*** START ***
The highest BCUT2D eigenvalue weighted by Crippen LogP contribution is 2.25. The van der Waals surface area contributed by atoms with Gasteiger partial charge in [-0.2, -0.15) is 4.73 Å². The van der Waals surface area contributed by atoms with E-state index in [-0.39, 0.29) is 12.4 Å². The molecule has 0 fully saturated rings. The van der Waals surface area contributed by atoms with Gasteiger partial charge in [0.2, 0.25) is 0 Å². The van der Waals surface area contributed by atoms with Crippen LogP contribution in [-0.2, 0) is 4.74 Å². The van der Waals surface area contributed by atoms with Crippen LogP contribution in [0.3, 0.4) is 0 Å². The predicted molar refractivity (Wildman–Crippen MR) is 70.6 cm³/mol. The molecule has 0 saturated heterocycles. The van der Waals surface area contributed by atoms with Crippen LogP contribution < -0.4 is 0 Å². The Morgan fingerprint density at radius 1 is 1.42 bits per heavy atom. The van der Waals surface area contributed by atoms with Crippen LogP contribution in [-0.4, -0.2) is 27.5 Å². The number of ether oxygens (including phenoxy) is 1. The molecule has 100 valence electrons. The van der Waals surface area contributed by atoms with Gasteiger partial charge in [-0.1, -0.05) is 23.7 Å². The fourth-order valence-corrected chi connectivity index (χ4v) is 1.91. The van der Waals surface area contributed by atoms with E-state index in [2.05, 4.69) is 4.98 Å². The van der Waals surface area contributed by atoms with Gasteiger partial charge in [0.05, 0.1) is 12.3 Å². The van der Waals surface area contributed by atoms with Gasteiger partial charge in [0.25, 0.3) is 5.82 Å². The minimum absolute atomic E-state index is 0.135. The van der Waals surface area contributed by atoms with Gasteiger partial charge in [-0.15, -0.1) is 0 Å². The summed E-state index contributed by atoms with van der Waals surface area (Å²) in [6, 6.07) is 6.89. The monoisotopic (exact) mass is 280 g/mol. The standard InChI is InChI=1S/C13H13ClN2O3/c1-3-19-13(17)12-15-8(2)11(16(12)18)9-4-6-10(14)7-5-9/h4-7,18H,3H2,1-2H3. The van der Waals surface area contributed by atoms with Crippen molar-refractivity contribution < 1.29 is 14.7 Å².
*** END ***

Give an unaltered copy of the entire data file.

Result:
The highest BCUT2D eigenvalue weighted by Crippen LogP contribution is 2.25. The van der Waals surface area contributed by atoms with Gasteiger partial charge in [-0.2, -0.15) is 4.73 Å². The van der Waals surface area contributed by atoms with E-state index in [-0.39, 0.29) is 12.4 Å². The molecule has 0 fully saturated rings. The van der Waals surface area contributed by atoms with Gasteiger partial charge in [0.2, 0.25) is 0 Å². The van der Waals surface area contributed by atoms with Crippen LogP contribution in [-0.2, 0) is 4.74 Å². The van der Waals surface area contributed by atoms with Crippen LogP contribution in [0.3, 0.4) is 0 Å². The predicted molar refractivity (Wildman–Crippen MR) is 70.6 cm³/mol. The molecule has 0 saturated heterocycles. The van der Waals surface area contributed by atoms with Crippen LogP contribution < -0.4 is 0 Å². The Morgan fingerprint density at radius 1 is 1.42 bits per heavy atom. The van der Waals surface area contributed by atoms with Crippen LogP contribution in [-0.4, -0.2) is 27.5 Å². The number of ether oxygens (including phenoxy) is 1. The molecule has 100 valence electrons. The van der Waals surface area contributed by atoms with Gasteiger partial charge in [-0.1, -0.05) is 23.7 Å². The fourth-order valence-corrected chi connectivity index (χ4v) is 1.91. The van der Waals surface area contributed by atoms with E-state index in [2.05, 4.69) is 4.98 Å². The van der Waals surface area contributed by atoms with Gasteiger partial charge in [0.05, 0.1) is 12.3 Å². The van der Waals surface area contributed by atoms with Gasteiger partial charge in [0.25, 0.3) is 5.82 Å². The minimum absolute atomic E-state index is 0.135. The van der Waals surface area contributed by atoms with Gasteiger partial charge in [-0.15, -0.1) is 0 Å². The summed E-state index contributed by atoms with van der Waals surface area (Å²) in [6, 6.07) is 6.89. The monoisotopic (exact) mass is 280 g/mol. The standard InChI is InChI=1S/C13H13ClN2O3/c1-3-19-13(17)12-15-8(2)11(16(12)18)9-4-6-10(14)7-5-9/h4-7,18H,3H2,1-2H3. The van der Waals surface area contributed by atoms with Crippen molar-refractivity contribution < 1.29 is 14.7 Å².